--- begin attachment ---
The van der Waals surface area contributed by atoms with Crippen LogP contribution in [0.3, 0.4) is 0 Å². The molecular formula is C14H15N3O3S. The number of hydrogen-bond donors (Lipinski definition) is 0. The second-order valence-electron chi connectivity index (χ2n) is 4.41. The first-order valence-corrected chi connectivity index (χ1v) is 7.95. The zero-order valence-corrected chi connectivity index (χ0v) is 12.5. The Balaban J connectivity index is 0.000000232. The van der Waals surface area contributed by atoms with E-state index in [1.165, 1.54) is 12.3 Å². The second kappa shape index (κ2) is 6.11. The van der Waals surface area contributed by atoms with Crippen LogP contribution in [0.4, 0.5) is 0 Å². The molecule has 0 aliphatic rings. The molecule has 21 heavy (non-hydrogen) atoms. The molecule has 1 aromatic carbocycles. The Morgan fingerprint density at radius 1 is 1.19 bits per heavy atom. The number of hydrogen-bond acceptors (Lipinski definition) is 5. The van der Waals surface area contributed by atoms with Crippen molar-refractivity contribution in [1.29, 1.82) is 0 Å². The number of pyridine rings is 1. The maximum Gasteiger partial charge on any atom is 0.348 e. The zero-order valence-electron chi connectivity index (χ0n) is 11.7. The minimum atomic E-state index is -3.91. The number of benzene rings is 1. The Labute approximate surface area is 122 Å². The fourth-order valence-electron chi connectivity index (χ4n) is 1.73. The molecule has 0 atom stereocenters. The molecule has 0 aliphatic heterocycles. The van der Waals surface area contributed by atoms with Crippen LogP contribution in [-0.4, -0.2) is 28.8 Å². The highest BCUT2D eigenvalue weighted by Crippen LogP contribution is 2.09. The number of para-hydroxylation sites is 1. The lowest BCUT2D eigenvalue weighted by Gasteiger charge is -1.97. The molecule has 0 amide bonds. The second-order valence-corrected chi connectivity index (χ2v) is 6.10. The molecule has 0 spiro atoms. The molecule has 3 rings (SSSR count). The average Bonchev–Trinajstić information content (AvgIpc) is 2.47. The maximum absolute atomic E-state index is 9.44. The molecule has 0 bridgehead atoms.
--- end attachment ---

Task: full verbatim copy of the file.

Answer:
The van der Waals surface area contributed by atoms with Crippen LogP contribution in [0.3, 0.4) is 0 Å². The molecular formula is C14H15N3O3S. The number of hydrogen-bond donors (Lipinski definition) is 0. The second-order valence-electron chi connectivity index (χ2n) is 4.41. The first-order valence-corrected chi connectivity index (χ1v) is 7.95. The zero-order valence-corrected chi connectivity index (χ0v) is 12.5. The Balaban J connectivity index is 0.000000232. The van der Waals surface area contributed by atoms with E-state index in [1.165, 1.54) is 12.3 Å². The second kappa shape index (κ2) is 6.11. The van der Waals surface area contributed by atoms with Crippen LogP contribution in [0.4, 0.5) is 0 Å². The molecule has 0 aliphatic rings. The molecule has 21 heavy (non-hydrogen) atoms. The molecule has 1 aromatic carbocycles. The Morgan fingerprint density at radius 1 is 1.19 bits per heavy atom. The number of hydrogen-bond acceptors (Lipinski definition) is 5. The van der Waals surface area contributed by atoms with Crippen molar-refractivity contribution in [1.29, 1.82) is 0 Å². The number of pyridine rings is 1. The maximum Gasteiger partial charge on any atom is 0.348 e. The zero-order valence-electron chi connectivity index (χ0n) is 11.7. The minimum atomic E-state index is -3.91. The number of benzene rings is 1. The Labute approximate surface area is 122 Å². The fourth-order valence-electron chi connectivity index (χ4n) is 1.73. The molecule has 0 atom stereocenters. The molecule has 0 aliphatic heterocycles. The van der Waals surface area contributed by atoms with Crippen LogP contribution in [-0.4, -0.2) is 28.8 Å². The highest BCUT2D eigenvalue weighted by Crippen LogP contribution is 2.09. The number of para-hydroxylation sites is 1. The lowest BCUT2D eigenvalue weighted by Gasteiger charge is -1.97. The molecule has 0 amide bonds. The second-order valence-corrected chi connectivity index (χ2v) is 6.10. The molecule has 0 spiro atoms. The molecule has 3 rings (SSSR count). The average Bonchev–Trinajstić information content (AvgIpc) is 2.47. The maximum absolute atomic E-state index is 9.44. The molecule has 0 bridgehead atoms.